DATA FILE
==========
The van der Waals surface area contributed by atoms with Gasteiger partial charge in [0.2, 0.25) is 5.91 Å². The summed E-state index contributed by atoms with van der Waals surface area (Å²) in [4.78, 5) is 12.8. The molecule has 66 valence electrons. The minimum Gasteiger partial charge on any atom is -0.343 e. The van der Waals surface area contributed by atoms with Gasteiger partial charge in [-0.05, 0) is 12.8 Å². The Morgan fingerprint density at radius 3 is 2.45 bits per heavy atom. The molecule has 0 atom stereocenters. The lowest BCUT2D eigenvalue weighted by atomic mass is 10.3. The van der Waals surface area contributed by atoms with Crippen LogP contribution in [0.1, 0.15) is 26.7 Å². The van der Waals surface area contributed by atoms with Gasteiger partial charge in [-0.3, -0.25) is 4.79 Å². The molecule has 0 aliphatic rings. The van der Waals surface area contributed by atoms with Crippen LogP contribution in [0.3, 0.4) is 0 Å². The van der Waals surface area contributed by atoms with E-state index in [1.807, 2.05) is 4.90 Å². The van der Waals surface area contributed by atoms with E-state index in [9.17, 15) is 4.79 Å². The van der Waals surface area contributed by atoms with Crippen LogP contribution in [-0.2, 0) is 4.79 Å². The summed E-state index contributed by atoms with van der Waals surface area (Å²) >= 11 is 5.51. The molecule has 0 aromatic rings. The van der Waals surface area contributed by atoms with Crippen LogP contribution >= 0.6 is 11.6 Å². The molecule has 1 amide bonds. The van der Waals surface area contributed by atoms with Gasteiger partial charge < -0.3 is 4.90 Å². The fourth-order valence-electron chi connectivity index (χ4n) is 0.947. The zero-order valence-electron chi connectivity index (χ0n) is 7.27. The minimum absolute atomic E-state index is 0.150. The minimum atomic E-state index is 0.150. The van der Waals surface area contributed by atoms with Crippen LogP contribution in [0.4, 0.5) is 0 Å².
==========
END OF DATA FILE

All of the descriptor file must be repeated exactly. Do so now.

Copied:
The van der Waals surface area contributed by atoms with Gasteiger partial charge in [0.2, 0.25) is 5.91 Å². The summed E-state index contributed by atoms with van der Waals surface area (Å²) in [4.78, 5) is 12.8. The molecule has 66 valence electrons. The minimum Gasteiger partial charge on any atom is -0.343 e. The van der Waals surface area contributed by atoms with Gasteiger partial charge in [-0.05, 0) is 12.8 Å². The Morgan fingerprint density at radius 3 is 2.45 bits per heavy atom. The molecule has 0 atom stereocenters. The lowest BCUT2D eigenvalue weighted by atomic mass is 10.3. The van der Waals surface area contributed by atoms with Crippen LogP contribution in [0.1, 0.15) is 26.7 Å². The van der Waals surface area contributed by atoms with Gasteiger partial charge in [-0.3, -0.25) is 4.79 Å². The molecule has 0 aliphatic rings. The van der Waals surface area contributed by atoms with Crippen LogP contribution in [0.3, 0.4) is 0 Å². The van der Waals surface area contributed by atoms with E-state index in [1.807, 2.05) is 4.90 Å². The van der Waals surface area contributed by atoms with E-state index in [9.17, 15) is 4.79 Å². The van der Waals surface area contributed by atoms with Crippen LogP contribution in [-0.2, 0) is 4.79 Å². The summed E-state index contributed by atoms with van der Waals surface area (Å²) >= 11 is 5.51. The molecule has 0 aromatic rings. The van der Waals surface area contributed by atoms with Crippen LogP contribution >= 0.6 is 11.6 Å². The molecule has 1 amide bonds. The van der Waals surface area contributed by atoms with Gasteiger partial charge < -0.3 is 4.90 Å². The fourth-order valence-electron chi connectivity index (χ4n) is 0.947. The zero-order valence-electron chi connectivity index (χ0n) is 7.27. The minimum absolute atomic E-state index is 0.150. The minimum atomic E-state index is 0.150. The van der Waals surface area contributed by atoms with Crippen LogP contribution in [0.4, 0.5) is 0 Å².